What if this is as good as it gets? That’s the question Democrats need to ask themselves about Obamacare. The new law has delivered some benefits: It boosted enrollment in health insurance by several million people. Even if that insurance was largely substandard — since it has come through Medicaid — it provided some financial security for a significant number of people. But the numbers are smaller than had been promised, the law’s regulations have been increasing premiums and deductibles and shrinking provider networks, the law’s co-ops have been failing, the structure of its subsidies has discouraged people from working, and all in all the law remains unpopular.
And the worst may be yet to come. The law was written so that its least attractive features would kick in toward the end of Obama’s presidency, and after it. The Medicare rationing board has yet to come online. The tax on some employer-provided plans — a tax that is, in modified form, defensible, but still has to be reckoned a downside for voters — has not yet been imposed. The tax on the uninsured is already in place, but set to escalate.
Now UnitedHealth Group, the country’s largest insurer, is indicating that the law’s vaunted exchanges may also be seeing their best days. It has cut its earnings projections, citing losses from its participation in the exchanges. Reading between the lines, it appears that the customer base is sicker or more price-conscious than it anticipated — and perhaps too much of those things for participation to be a sustainable business. Health stocks declined after its announcement, suggesting that other companies may also be in this position. What has the industry particularly nervous is that the dynamics of insurance create the potential for a vicious circle: A relatively sick insurance pool leads to higher premiums, which drives the healthier members of the pool out, leading to still higher premiums.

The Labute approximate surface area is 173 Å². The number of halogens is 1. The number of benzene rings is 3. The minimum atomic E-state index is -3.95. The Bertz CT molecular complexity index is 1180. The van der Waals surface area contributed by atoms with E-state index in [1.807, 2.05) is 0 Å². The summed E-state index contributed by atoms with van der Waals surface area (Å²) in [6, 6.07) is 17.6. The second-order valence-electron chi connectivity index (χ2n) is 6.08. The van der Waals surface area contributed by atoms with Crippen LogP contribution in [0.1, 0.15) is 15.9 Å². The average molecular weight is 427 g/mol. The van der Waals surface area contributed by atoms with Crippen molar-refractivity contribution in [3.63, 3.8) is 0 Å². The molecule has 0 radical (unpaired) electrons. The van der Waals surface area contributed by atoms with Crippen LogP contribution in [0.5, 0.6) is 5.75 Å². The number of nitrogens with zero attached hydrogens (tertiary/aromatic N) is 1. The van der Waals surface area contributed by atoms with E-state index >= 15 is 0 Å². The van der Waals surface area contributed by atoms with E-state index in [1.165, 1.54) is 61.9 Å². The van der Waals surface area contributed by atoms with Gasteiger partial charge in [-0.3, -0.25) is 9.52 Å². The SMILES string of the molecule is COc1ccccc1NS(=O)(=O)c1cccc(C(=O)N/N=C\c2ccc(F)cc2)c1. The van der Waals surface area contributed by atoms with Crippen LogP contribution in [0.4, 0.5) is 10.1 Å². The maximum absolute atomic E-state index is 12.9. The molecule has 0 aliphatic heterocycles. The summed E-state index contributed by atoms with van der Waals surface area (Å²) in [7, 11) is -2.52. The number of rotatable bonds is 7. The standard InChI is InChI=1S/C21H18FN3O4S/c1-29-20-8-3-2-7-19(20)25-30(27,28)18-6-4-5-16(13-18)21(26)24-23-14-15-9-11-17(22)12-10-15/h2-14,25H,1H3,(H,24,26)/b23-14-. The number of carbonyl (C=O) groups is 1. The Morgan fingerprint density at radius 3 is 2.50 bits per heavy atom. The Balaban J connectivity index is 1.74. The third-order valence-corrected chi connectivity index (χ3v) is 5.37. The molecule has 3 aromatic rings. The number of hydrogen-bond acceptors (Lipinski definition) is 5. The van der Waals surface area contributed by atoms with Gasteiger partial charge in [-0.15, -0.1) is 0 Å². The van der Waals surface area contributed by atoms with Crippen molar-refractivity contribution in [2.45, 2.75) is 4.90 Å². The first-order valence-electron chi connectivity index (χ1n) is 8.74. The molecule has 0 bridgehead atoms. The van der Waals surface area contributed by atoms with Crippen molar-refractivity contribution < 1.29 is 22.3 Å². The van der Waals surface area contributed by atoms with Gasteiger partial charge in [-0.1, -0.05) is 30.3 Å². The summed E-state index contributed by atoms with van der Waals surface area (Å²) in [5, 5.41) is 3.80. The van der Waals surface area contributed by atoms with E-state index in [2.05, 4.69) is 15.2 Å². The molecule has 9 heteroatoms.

#share#A bailout of the insurers appears to be off the table: The Obamacare law allowed for temporary taxpayer support for the industry, but Republicans (led by Senator Marco Rubio) succeeded in cutting off funds for that aspect of the law. So if the insurers can’t make Obamacare work, they can’t count on the Treasury to rescue them. Nor can they count on the Democrats. They may have allied to get Obamacare passed, but the insurers know perfectly well that the Democrats will be quick to blame them for any disappointments in the law’s operation — and quick, as well, to propose responses to those disappointments that come at their expense.
#related#Republicans have been strangely mute about Obamacare for the last few months, reacting more to the press’s conviction that repeal is a lost cause than to any actual voter sentiment. It is true that Republicans cannot simply repeal while failing to make any provision for the people who would lose their health insurance as a result. But the law remains unpopular and several Republicans have proposed ripping out Obamacare’s regulatory heart while protecting those people. What the markets may be telling the party now is that it’s time to go bearish on Obamacare, and bullish on conservative replacements for it.